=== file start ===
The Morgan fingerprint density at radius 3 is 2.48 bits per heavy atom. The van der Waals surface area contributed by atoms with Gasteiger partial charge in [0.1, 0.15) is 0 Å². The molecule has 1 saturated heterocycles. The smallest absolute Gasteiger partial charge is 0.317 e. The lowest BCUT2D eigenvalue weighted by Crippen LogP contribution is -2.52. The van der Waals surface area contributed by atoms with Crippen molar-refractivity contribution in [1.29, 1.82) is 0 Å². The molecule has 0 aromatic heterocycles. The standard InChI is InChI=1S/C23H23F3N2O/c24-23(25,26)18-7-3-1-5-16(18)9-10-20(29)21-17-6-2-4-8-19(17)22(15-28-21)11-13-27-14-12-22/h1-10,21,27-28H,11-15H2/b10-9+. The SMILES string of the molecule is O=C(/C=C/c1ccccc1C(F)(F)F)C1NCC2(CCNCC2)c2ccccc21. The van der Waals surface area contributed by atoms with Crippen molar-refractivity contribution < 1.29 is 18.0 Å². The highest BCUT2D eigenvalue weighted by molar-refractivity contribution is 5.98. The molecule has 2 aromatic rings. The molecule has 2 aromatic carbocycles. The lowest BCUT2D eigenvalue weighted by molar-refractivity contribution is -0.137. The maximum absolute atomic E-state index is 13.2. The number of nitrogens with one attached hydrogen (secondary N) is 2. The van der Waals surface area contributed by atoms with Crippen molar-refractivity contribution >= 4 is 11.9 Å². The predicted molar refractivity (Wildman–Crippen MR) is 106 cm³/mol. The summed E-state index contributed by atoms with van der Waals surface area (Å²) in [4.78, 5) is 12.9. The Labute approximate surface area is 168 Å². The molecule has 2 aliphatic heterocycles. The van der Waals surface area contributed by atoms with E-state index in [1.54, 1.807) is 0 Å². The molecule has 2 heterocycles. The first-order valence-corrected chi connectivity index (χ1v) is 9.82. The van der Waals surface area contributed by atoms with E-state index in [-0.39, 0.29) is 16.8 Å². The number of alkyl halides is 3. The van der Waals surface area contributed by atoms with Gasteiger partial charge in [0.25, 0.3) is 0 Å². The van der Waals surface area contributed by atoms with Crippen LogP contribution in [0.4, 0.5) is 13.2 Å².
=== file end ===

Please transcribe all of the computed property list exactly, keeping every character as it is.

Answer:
The Morgan fingerprint density at radius 3 is 2.48 bits per heavy atom. The van der Waals surface area contributed by atoms with Gasteiger partial charge in [0.1, 0.15) is 0 Å². The molecule has 1 saturated heterocycles. The smallest absolute Gasteiger partial charge is 0.317 e. The lowest BCUT2D eigenvalue weighted by Crippen LogP contribution is -2.52. The van der Waals surface area contributed by atoms with Crippen molar-refractivity contribution in [1.29, 1.82) is 0 Å². The molecule has 0 aromatic heterocycles. The standard InChI is InChI=1S/C23H23F3N2O/c24-23(25,26)18-7-3-1-5-16(18)9-10-20(29)21-17-6-2-4-8-19(17)22(15-28-21)11-13-27-14-12-22/h1-10,21,27-28H,11-15H2/b10-9+. The SMILES string of the molecule is O=C(/C=C/c1ccccc1C(F)(F)F)C1NCC2(CCNCC2)c2ccccc21. The van der Waals surface area contributed by atoms with Crippen molar-refractivity contribution < 1.29 is 18.0 Å². The highest BCUT2D eigenvalue weighted by molar-refractivity contribution is 5.98. The molecule has 2 aromatic rings. The molecule has 2 aromatic carbocycles. The lowest BCUT2D eigenvalue weighted by molar-refractivity contribution is -0.137. The maximum absolute atomic E-state index is 13.2. The number of nitrogens with one attached hydrogen (secondary N) is 2. The van der Waals surface area contributed by atoms with Crippen molar-refractivity contribution >= 4 is 11.9 Å². The predicted molar refractivity (Wildman–Crippen MR) is 106 cm³/mol. The summed E-state index contributed by atoms with van der Waals surface area (Å²) in [4.78, 5) is 12.9. The Labute approximate surface area is 168 Å². The molecule has 2 aliphatic heterocycles. The van der Waals surface area contributed by atoms with E-state index in [1.54, 1.807) is 0 Å². The molecule has 2 heterocycles. The first-order valence-corrected chi connectivity index (χ1v) is 9.82. The van der Waals surface area contributed by atoms with E-state index in [-0.39, 0.29) is 16.8 Å². The number of alkyl halides is 3. The van der Waals surface area contributed by atoms with Gasteiger partial charge in [0.25, 0.3) is 0 Å². The van der Waals surface area contributed by atoms with Crippen LogP contribution in [0.4, 0.5) is 13.2 Å².